Linda Uruchurtu
May 07, 2016
1.2k

# Survival Analysis in R and Python

PyData London 2016 talk.

May 07, 2016

## Transcript

3. ### Linda Physicist I like my space stringy rather than loopy

Data Science From on-demand cabs to fashion Elsewhere Ballet / Books / Drawing / Photography Python since Late 2012 3

6. ### Survival analysis is given to the name of statistical techniques

that have to do with analysing the timing of events (duration data) and its relationship with covariates. 6 Traditionally, medical researchers and actuaries have dealt with the type of questions addressed by Survival Analysis: • What is the expected lifetime of patients given treatment A? • What is the life expectancy in London? It is also widely used in engineering to look at failure in mechanical systems (reliability theory). survival analysis
7. ### But survival techniques have many applications in the industry 7

• What is the time between signup and ﬁrst order/use? • When will a customer churn? • How long before a tweet has no effect? • When will a store run out of product? • How long before person replaces his/her phone? • How long is the career of a football player? • What is the expected lifetime of a Stark? motivation At lyst: Prediction of Out of Stock products.

9. ### 9 • Argue that survival analysis is a very useful

set of techniques that can be used as part of a standard data science pipeline - acquiring/cleaning/storing/ modelling • Expand on techniques to evaluate survival functions via random forests and  generalised additive models.  • Keep advocating the use of Python or R according to the use case in hand • Show it explicitly by applying it to a real dataset…. this talk

13. ### definitions 13 Birth Event: Time associated with the beginning of

an observation period. Death Event: Time associated with the end of the observation period either by an event, end of the study or withdrawal from it. Censorship: We don’t always see the death event occur. The current time or other events, censor us from seeing the death event.

15. ### 15 survival function Describes the probability that the system will

survive beyond a time t The survival time T may be thought of as a random variable. S(t) = P({T > t})
16. ### and p is the distribution of lifetimes. The hazard rate

as a function of the survival function is called the hazard function. When the hazard is constant, survival time is described by the exponential distribution. Integrating the hazard function from 0 to t yields the cumulative hazard function: The instantaneous hazard rate describes the probability that the event T occurs in t+ , given that the individual is alive at t: 16 hazard function when (t) = p(t) S(t) (t) = lim t 0 Pr(t T<t+ t|T>t) t t t 0 (t) = t 0 (x)dx = log S(t)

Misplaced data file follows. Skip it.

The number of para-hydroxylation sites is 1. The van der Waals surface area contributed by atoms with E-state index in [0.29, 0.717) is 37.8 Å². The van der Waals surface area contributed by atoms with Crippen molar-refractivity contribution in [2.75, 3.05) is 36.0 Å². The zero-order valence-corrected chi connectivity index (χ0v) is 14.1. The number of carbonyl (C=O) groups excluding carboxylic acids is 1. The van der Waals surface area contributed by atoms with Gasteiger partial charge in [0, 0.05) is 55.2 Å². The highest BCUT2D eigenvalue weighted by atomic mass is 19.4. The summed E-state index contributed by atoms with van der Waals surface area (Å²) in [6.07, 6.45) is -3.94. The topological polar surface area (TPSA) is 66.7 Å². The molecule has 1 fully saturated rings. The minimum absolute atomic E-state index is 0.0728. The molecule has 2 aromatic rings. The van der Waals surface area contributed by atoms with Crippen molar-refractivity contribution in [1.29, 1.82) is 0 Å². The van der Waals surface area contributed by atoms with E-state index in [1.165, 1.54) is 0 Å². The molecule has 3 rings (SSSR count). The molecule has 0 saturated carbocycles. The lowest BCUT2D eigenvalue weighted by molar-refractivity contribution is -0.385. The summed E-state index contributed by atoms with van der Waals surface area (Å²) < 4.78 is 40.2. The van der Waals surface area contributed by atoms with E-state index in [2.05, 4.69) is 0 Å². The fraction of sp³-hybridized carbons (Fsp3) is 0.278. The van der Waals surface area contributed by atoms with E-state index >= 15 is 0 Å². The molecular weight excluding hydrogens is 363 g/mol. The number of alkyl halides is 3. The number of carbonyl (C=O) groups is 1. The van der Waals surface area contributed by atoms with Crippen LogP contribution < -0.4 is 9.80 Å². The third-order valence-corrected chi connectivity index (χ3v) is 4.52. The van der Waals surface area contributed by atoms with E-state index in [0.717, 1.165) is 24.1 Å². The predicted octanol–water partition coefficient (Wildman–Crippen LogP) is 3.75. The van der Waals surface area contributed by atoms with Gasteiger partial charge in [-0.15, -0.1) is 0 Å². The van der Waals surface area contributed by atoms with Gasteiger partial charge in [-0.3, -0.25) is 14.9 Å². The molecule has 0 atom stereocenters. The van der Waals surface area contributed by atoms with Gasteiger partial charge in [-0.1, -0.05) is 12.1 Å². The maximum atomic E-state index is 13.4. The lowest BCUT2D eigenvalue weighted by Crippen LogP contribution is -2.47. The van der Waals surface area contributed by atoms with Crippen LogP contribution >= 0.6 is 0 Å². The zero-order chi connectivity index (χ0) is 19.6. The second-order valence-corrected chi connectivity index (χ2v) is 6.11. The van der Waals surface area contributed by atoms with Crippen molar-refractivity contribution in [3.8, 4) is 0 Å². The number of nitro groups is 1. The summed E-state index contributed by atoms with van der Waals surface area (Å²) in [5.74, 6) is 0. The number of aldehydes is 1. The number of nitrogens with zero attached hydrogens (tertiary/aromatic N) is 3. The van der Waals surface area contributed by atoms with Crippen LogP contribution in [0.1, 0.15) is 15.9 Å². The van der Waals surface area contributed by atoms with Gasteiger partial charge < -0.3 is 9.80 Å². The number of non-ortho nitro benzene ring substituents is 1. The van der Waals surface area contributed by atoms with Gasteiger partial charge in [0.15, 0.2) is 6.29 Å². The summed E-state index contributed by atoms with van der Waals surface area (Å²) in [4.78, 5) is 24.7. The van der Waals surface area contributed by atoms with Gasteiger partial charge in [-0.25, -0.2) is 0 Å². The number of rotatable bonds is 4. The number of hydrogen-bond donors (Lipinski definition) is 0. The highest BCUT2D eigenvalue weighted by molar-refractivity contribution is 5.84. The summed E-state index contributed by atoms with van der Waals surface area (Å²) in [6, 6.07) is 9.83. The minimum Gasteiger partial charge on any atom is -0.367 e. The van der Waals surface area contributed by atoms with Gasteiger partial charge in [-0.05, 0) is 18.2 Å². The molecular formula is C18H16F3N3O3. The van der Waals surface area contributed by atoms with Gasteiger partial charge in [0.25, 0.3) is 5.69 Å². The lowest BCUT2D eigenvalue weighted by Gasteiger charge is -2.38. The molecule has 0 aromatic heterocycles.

17. ### where is the risk set at time and is the

number of observations from the random event whose distribution we are trying to estimate. 17 Kaplan-Meier Estimator It is a non-parametric maximum likelihood estimate of the survival function. It is a step function with jumps at observed event times. S(t) = j−1 i=1 1 − si ri tj−1 ≤ t < tj ri ti si Nelson-Aalen Estimator We can also given a non-parametric estimate of the cumulative hazard function: H(t) = j−1 i−1 si ri tj−1 ≤ t < tj

20. ### 20 life in academia Research Papers Events signalling if a

person is still ‘in academia’. Online repositories & Portals Many papers can be found as electronic preprints and in particular, in many fields of mathematics and physics, all scientific papers are self-archived. There are also open access digital libraries that combine literature databases with author metadata.
21. ### 21 data Population if __name__ == "__main__": date_start = sys.argv[1]

date_end = sys.argv[2] df = get_data( arxiv=“physics:hep-th", date_start=date_start, date_end=date_end ) filename = 'arxiv data/arxiv_' + str(date_start) + "_" + str(date_end) + ".csv" df.to_csv(filename) Authors that have published a pre-print in the hep-th arXiv (High Energy Physics). There is an API available. Subset to all authors whose first paper was between Jan 2000 - Jan 2015 and that have more than 2 papers. arxiv_data.head(2)

24. ### 24 data Covariates Extract metadata from SPIRES names, which also